Climate deal may be terminal for coal, but death will be lingering: Russell

LAUNCESTON, Australia (Reuters) - It’s tempting to take the champagne-fueled view that the historic global climate agreement reached in Paris signals the death of coal, but even if the dirty fuel is terminal, it will be a long, lingering demise before the final hacking cough.

Participants are seen in silhouette as they look at a screen showing a world map with climate anomalies during the World Climate Change Conference 2015 (COP21) at Le Bourget, near Paris, France, December 8, 2015. REUTERS/Stephane Mahe

This is simply because coal is, and will remain for decades, the main fuel in the world’s top and third-biggest emitters, China and India.

While China has changed direction on coal fairly dramatically in the past two years, its pledge at the climate summit that ended last weekend in the French capital is only that its emissions will peak by 2030.

That means the Chinese are allowing themselves 14 more years of increasing emissions, despite their commitment to lower the share of coal in their energy mix to below 60 percent.

India didn’t commit to any absolute cuts in carbon emissions, instead promising to shave a third off the rate at which it emits greenhouse gases over the next 15 years.

What this means is India aims to cut carbon intensity, or the amount of carbon per rupee of economic output, by between 33 and 35 percent by 2030 from 2005 levels.

But given that India is also planning on rapid economic growth in order to lift hundreds of millions of its people out of poverty, this means that pollution will rise in absolute terms, even if the South Asian nation does manage to use energy more efficiently in economic terms.

India is still planning on doubling its coal output to 1.5 billion tonnes by 2020, which is an ambitious target, but one that is ominous for its carbon emissions should it be achieved.

India may add another 170 to 200 gigawatts of coal-fired power in the next few years, which would require as much as 500 million tonnes of coal a year to operate.

India’s planned new coal-fired generation is roughly equal to its target of 175 gigawatts of renewable generation by 2020, which could be scaled up to 350 gigawatts by 2030.


This does show that India, like China, is planning on adding significant amounts of clean energy, but not so much as to end the need for new coal-fired generation.

The undertaking by developed countries at the Paris summit to provide $100 billion a year of clean energy funding to the developing world by 2020 sounds like a major commitment, but in reality is probably well short of what will be required if China, India and other emerging Asian countries such as Indonesia are going to limit pollution.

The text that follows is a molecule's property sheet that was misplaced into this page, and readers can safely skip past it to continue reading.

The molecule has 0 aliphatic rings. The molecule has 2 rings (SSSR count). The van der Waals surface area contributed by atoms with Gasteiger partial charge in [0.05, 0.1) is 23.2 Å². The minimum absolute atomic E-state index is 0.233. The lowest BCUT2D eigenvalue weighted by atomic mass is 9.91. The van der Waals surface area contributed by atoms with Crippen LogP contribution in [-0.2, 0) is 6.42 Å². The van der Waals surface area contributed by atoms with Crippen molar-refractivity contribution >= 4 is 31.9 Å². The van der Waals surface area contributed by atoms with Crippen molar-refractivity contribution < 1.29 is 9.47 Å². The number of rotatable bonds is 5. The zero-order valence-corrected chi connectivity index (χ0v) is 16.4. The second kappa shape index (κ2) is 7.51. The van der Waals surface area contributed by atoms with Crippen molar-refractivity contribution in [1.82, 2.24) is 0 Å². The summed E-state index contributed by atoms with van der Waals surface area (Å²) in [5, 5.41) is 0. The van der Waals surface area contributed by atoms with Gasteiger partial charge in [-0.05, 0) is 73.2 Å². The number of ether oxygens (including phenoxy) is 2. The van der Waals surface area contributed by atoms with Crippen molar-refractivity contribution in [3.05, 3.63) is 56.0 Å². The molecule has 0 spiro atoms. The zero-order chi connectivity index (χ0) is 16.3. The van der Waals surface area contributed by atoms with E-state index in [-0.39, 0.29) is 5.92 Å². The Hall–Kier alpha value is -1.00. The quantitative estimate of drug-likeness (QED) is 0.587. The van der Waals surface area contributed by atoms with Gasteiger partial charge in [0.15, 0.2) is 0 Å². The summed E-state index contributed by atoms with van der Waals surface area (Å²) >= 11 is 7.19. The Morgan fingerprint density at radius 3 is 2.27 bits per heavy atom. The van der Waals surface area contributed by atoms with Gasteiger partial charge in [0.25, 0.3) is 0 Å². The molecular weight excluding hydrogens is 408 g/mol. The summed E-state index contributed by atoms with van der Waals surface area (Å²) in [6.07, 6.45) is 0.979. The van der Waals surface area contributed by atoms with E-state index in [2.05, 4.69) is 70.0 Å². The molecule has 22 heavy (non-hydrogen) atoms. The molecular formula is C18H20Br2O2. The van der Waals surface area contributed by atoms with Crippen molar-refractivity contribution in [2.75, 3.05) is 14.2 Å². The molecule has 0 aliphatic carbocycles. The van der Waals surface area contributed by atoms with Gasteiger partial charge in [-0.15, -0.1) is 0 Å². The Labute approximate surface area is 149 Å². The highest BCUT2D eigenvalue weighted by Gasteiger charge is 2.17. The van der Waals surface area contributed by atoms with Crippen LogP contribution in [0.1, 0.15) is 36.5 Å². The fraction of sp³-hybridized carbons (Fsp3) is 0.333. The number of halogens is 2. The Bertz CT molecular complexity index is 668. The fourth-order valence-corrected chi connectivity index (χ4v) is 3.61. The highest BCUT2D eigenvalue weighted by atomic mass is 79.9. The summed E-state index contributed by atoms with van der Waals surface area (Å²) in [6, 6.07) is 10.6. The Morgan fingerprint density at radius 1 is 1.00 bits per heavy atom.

India needs $2.5 trillion by 2030 to achieve its already fairly modest plan, meaning developed nations are likely going to have to spend more than they currently envisage on helping the developing world.

Whether this level of funding is possible is a moot point, especially if the Republicans manage to win back the U.S. presidency before 2030.

It’s hard to see a Republican president being as supportive of combating pollution as President Barack Obama has been, given many of the conservative party’s leading figures are climate change skeptics.

What the Paris summit has changed is that coal, and other fossil fuels, have effectively been put on notice that their time is coming to an end.

This of course assumes that there is genuine follow through on the words of the summit, and countries and private companies commit to spend the trillions of dollars needed to de-carbonize the global economy.

But in the meantime, coal is far from dead in Asia, even if it’s under threat in the United States and Europe, although how much is driven by climate policies and how much by the economics of alternatives, such as natural gas and rooftop solar panels, becoming cheaper.


The only way to limit coal’s growth in Asia is to try and encourage countries such as India and Indonesia to effectively skip a step in their industrial development.

In other words, they should not build power plants and distribution grids, rather they should electrify their economies by going straight to small-scale renewables for households and larger-scale projects for industry.

This isn’t the current path being walked by India, Indonesia, or indeed any Asia country. Rather, they are all planning on building huge power plants and distribution networks.

But it can be done, with mobile phones showing the way in Africa. Many countries in the continent effectively skipped the step of building fixed copper or fiber networks, moving straight to cellular networks that can deliver voice and data.

A similar process can happen in electrification in Asia, and in Africa as well, but it will require a dramatic change in the policy mindsets of the governments involved.

Until this happens, coal’s future in the developing world is assured, at least for the next decade or two.

Editing by Ed Davies